I was provided an advance copy of this book in exchange for an honest review.

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With the ever-expanding attacks on voting rights that have come out of red state legislatures following the 2020 election, Earl Ofari Hutchinson’s book is a timely and compelling read.

Hutchinson, who has a PhD in sociology as well as a B.S. in psychology and an M.A. in humanities, began his career by publishing a newsletter while hosting a radio show on social and political issues. He went on to write for several well-known newspapers and magazines including the Huffington Post before publishing several books on the issues surrounding race in America.

In his latest book, he explores the history of voting rights and oppression in the U.S. and shows how the past is still informing the present with legislative plays on election laws from the GOP.

While congressional Republicans have propagated the narrative of election security based on an immediate risk of election fraud, Hutchinson makes it clear that this is only a cover for their real ploy, which is to control who is allowed to vote to sway elections in their favor.

Time and time again, voter fraud commissions appointed by GOP Secretaries of State and Department of Justice officials have found virtually no evidence of widespread election fraud. Hutchinson points out that these investigations have culminated in “14 vote fraud cases in 22 states out of 84 million votes cast,” or a 0.00000017% fraud rate.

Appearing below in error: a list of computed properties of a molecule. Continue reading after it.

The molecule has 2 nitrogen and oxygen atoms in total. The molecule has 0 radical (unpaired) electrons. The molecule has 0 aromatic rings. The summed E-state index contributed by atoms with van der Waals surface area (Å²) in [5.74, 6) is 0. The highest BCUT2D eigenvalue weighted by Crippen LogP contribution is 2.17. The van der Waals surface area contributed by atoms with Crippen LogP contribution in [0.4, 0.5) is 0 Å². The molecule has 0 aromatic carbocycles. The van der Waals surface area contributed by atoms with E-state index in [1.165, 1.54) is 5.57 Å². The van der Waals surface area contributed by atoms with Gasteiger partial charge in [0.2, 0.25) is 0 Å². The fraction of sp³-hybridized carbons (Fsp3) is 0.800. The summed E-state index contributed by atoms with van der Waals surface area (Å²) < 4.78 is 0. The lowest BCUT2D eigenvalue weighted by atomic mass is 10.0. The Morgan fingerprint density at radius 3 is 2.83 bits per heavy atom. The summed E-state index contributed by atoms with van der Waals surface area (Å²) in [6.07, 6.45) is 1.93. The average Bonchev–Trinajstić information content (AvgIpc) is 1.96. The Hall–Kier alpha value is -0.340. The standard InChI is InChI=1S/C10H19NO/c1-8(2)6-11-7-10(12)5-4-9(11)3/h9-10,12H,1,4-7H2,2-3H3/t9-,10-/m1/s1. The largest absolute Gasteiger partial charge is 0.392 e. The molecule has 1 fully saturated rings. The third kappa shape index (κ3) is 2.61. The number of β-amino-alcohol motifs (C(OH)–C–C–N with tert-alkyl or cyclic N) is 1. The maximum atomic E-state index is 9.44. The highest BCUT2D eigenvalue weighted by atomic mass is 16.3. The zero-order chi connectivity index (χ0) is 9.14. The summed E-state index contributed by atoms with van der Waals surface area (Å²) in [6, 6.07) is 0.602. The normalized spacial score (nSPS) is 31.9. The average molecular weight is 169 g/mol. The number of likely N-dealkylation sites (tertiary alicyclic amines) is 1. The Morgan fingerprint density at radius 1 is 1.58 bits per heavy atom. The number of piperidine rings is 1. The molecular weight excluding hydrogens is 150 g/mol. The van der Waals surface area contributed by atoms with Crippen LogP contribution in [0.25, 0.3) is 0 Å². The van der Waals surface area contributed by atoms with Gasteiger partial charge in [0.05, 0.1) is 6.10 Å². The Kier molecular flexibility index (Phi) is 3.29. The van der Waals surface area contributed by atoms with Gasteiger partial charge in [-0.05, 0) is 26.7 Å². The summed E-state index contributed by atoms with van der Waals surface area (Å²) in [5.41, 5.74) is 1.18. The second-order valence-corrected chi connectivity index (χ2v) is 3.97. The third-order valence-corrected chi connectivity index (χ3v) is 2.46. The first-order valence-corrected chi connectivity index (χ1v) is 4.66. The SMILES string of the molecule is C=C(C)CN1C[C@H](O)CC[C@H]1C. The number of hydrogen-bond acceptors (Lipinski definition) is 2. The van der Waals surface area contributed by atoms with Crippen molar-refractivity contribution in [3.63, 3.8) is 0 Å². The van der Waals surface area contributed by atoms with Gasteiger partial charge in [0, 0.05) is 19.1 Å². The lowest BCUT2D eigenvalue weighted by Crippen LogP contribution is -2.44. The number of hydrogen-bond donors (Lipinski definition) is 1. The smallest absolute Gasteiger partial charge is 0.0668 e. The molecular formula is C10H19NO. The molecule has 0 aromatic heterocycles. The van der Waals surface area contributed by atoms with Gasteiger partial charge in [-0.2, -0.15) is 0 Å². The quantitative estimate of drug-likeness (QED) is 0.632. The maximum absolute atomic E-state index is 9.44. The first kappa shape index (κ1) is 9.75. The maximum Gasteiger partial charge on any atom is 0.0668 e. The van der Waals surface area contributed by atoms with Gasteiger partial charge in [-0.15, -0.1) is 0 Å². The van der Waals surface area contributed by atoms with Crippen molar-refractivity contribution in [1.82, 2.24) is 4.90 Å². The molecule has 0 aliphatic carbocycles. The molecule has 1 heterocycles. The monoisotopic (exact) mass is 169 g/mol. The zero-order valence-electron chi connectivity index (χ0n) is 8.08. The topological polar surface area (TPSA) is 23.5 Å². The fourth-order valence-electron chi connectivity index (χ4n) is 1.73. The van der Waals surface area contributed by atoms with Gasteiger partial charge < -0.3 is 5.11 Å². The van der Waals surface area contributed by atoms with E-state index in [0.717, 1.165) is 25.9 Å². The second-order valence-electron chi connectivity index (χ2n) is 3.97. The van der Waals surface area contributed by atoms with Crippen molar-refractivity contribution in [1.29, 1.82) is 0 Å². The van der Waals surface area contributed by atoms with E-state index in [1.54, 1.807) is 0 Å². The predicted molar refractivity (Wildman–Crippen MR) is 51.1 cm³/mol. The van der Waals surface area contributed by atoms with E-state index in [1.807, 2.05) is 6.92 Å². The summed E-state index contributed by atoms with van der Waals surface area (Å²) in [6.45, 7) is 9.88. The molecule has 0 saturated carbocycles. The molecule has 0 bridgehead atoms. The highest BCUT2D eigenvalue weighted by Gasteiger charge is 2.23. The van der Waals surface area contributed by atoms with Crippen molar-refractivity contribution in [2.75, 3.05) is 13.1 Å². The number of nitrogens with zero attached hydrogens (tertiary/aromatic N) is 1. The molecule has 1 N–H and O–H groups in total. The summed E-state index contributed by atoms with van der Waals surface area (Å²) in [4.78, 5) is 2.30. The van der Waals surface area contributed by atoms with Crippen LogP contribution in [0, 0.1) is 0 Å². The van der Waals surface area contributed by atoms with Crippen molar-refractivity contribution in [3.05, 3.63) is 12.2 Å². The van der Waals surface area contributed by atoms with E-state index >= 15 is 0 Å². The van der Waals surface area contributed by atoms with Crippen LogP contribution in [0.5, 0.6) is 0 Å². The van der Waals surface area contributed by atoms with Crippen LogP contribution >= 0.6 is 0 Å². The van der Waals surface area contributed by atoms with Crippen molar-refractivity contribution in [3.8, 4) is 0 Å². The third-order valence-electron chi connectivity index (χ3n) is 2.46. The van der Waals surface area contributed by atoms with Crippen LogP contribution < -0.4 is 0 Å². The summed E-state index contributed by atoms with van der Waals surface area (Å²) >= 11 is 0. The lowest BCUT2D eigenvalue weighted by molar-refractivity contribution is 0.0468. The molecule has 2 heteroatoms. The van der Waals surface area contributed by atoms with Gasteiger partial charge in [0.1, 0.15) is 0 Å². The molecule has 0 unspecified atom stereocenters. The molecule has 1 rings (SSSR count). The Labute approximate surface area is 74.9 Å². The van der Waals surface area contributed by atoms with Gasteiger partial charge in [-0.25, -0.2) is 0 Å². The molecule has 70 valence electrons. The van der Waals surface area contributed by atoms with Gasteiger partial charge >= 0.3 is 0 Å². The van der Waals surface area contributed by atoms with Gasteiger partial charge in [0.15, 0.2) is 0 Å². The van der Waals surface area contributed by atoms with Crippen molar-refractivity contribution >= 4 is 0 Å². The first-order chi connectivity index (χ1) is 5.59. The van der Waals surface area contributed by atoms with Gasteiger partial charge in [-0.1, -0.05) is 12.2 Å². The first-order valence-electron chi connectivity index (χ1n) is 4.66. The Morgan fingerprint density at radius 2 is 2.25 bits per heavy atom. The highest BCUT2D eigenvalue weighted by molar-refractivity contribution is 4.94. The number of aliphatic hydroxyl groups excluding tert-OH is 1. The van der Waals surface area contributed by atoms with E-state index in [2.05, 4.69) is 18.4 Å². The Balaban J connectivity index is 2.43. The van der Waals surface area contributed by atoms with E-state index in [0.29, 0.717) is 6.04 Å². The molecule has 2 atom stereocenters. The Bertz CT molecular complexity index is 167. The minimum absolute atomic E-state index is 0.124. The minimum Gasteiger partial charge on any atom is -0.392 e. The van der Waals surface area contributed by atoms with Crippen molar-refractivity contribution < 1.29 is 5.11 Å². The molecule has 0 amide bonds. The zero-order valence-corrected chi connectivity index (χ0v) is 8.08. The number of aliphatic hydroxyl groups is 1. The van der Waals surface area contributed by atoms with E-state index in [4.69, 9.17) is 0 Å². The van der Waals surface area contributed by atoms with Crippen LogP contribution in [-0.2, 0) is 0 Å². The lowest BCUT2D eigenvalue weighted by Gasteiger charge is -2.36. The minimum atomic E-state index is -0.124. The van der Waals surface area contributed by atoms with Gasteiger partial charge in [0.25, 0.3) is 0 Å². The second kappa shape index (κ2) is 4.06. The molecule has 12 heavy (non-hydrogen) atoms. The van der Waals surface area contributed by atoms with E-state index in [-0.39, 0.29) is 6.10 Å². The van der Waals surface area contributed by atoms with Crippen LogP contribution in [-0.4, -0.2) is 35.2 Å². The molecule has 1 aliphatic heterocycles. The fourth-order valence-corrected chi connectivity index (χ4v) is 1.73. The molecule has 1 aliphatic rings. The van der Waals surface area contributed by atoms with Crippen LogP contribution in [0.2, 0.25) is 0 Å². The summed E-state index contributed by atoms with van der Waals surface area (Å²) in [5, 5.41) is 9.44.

In regards to federal election fraud cases, the Department of Justice found that just 0.00000013% of the ballots cast in the 2002 and 2004 elections were fraudulent.

Hutchinson also points to countless reports from NYU’s Brennan Center for Justice that “put the incident rate of actual larcenous vote fraud at between 0.0003% and 0.0025%.” One study, he says, “found a total of 30 impersonation vote fraud cases in 14 years from 2000 to 2014” — out of more than one billion ballots cast.

“The GOP’s bogus war on voter fraud then . . . was not about ensuring clean and fair elections, nabbing vote fraud lawbreakers, or upholding constitutional precepts. It’s always been about winning elections on the cheap. It can only do that by tipping the vote number balance toward having more likely GOP voters and fewer likely Democratic voters. It’s hardly a coincidence that the majority of those targeted for voter purges are Black and Hispanic.”

“GOP officials,” Hutchinson says, “have not scrapped the old tried and true methods of voter suppression. They include district gerrymandering, tightening felon bans, skimping on the number of polling places and machines in mostly black and Latino neighborhoods, stationing police at the polls, and challenging citizenship papers where they can get away with it.”